Open quote. Soaring rhythms, assured technique, and gift for modulating from a conversational voice to a richly textured singing line. Close quote. Sunday Telegraph.

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Poetry, Fiction, Non-Fiction


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About Ruth

Ruth is an award-winning British poet and writer,Teaching Fellow in Poetry at Kings College London and currently the first Writer in Residence at the Royal Opera, Covent Garden. Her poetry collections have been shortlisted for all major UK poetry prizes, most recently The Mara Crossing, which mixes poems and prose to explore migration of animals and people She has also published a novel on wildlife crime and eight books of non-fiction, including I’m A Man: Sex, Gods and Rock ‘n’ Roll which explored ways in which Greek mythology informs rock music as well as opera, and Tigers in Red Weather for which she explored Asian forests on foot and by elephant to understand what is happening in contemporary tiger conservation. She is a Fellow of the Royal Society of Literature and a Council Member for the Zoological Society of London.

Recent Poem

Through all today’s arguments over immigration, what happens to people who wait, sometimes years, to know if they can get asylum in the UK?  

THE PRAYER LABYRINTH 

She went looking for her daughter. How many
visit Hades and live? Your only hope
is the long labyrinth of Visa Application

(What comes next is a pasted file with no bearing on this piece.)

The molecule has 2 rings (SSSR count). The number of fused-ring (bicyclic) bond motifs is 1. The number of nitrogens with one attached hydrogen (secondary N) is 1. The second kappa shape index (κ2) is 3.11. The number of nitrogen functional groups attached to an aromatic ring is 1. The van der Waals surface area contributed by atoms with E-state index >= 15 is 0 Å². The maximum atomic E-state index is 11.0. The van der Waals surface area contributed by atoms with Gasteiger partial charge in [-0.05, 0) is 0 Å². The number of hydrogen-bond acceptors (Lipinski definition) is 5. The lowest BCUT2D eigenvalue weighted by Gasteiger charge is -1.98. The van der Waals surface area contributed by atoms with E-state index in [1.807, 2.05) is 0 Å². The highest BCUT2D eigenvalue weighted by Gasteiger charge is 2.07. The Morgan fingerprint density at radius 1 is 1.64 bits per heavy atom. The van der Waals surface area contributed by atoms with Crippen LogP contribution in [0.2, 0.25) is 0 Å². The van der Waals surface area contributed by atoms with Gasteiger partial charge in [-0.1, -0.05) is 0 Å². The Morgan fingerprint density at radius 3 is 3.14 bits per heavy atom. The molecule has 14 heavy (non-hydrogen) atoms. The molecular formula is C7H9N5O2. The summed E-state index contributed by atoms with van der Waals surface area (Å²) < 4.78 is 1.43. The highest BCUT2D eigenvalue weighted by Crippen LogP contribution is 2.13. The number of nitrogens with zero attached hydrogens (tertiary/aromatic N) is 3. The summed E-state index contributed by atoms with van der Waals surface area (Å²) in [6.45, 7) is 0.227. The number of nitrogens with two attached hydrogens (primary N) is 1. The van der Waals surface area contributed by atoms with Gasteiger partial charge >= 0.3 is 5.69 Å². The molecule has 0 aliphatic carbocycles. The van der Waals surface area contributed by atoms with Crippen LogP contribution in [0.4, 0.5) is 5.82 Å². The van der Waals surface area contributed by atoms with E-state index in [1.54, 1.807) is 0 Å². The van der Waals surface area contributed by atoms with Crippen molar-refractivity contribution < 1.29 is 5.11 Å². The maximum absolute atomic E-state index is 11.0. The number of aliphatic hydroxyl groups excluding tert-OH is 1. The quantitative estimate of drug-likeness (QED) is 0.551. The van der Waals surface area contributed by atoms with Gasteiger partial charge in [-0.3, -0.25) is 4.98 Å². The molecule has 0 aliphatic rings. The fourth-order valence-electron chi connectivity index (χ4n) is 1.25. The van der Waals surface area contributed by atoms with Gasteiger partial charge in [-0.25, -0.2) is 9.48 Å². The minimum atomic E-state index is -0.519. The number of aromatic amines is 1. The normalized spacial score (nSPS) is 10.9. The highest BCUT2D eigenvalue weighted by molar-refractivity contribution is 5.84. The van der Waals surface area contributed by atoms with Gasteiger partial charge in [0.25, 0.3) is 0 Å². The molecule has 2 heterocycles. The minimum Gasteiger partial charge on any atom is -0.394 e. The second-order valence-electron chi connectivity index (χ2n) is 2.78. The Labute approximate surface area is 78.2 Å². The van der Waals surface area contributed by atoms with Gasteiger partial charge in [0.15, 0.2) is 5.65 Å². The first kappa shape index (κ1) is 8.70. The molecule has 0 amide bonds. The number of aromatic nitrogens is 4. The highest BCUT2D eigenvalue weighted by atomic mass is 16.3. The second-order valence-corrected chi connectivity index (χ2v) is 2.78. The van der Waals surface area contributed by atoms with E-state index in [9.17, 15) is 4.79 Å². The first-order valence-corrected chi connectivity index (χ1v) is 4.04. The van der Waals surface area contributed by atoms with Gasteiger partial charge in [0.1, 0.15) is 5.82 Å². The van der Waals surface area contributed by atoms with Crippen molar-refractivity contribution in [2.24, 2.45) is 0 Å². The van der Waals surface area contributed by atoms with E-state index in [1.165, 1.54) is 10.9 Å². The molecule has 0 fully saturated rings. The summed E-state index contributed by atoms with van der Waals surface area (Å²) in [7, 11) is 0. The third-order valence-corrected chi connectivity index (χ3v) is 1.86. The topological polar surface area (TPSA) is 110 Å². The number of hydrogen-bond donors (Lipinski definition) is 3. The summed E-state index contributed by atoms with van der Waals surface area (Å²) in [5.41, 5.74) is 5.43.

interviews with a volunteer from a charity
you’re not allowed to meet.
You’ve been caught: by a knock on the door
at dawn, hiding in a truck of toilet tissue
or just getting stuck in a turn-stile.

You’re on Dead Island: the Detention Centre.
The Russian refugees who leaped from the fifteenth floor
of a Glasgow tower block to the Red Road
Springburn – Serge, Tatiana and their son,
who when the Immigration officers
were at the door, tied themselves together
before they jumped – knew what was coming.

Anyway you’re here. Evidence of cigarette
burns all over your body has been dismissed
by the latest technology. You’re dragged
from your room, denied medication
or a voice. You can’t see your children,
they’re behind bars somewhere else.

You go on hunger strike. You’re locked
in a corridor three days without water
then handcuffed through the biopsy
on your right breast. You’ve no choice
but to pray; and to walk the never-ending path
of meditation on not yet. Your nightmare
was home-grown; you’re seeking sanctuary.
They say you don’t belong. They give you
a broken finger, a punctured lung.